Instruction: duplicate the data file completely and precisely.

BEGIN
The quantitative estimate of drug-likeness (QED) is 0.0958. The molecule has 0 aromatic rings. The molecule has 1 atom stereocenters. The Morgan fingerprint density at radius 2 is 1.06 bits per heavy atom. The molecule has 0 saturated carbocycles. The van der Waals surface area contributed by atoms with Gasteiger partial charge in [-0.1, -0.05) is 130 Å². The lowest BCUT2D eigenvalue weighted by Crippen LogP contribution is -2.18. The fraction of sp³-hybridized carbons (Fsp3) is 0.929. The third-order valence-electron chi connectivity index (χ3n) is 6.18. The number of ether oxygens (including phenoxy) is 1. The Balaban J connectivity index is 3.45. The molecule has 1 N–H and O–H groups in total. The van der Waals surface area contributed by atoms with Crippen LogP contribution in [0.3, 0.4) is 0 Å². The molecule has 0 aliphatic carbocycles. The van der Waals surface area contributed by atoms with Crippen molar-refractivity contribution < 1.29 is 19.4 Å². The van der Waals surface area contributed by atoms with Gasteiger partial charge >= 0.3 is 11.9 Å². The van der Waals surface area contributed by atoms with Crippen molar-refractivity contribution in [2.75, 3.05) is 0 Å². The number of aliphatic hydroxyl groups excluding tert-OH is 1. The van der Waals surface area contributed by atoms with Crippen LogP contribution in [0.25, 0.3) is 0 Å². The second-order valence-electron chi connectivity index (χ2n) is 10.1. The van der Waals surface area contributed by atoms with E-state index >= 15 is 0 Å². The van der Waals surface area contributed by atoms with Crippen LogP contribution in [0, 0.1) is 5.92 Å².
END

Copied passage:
The quantitative estimate of drug-likeness (QED) is 0.0958. The molecule has 0 aromatic rings. The molecule has 1 atom stereocenters. The Morgan fingerprint density at radius 2 is 1.06 bits per heavy atom. The molecule has 0 saturated carbocycles. The van der Waals surface area contributed by atoms with Gasteiger partial charge in [-0.1, -0.05) is 130 Å². The lowest BCUT2D eigenvalue weighted by Crippen LogP contribution is -2.18. The fraction of sp³-hybridized carbons (Fsp3) is 0.929. The third-order valence-electron chi connectivity index (χ3n) is 6.18. The number of ether oxygens (including phenoxy) is 1. The Balaban J connectivity index is 3.45. The molecule has 1 N–H and O–H groups in total. The van der Waals surface area contributed by atoms with Crippen LogP contribution in [0.3, 0.4) is 0 Å². The molecule has 0 aliphatic carbocycles. The van der Waals surface area contributed by atoms with Crippen molar-refractivity contribution < 1.29 is 19.4 Å². The van der Waals surface area contributed by atoms with Gasteiger partial charge >= 0.3 is 11.9 Å². The van der Waals surface area contributed by atoms with Crippen molar-refractivity contribution in [2.75, 3.05) is 0 Å². The number of aliphatic hydroxyl groups excluding tert-OH is 1. The van der Waals surface area contributed by atoms with Crippen LogP contribution in [0.25, 0.3) is 0 Å². The second-order valence-electron chi connectivity index (χ2n) is 10.1. The van der Waals surface area contributed by atoms with E-state index >= 15 is 0 Å². The van der Waals surface area contributed by atoms with Crippen LogP contribution in [0, 0.1) is 5.92 Å².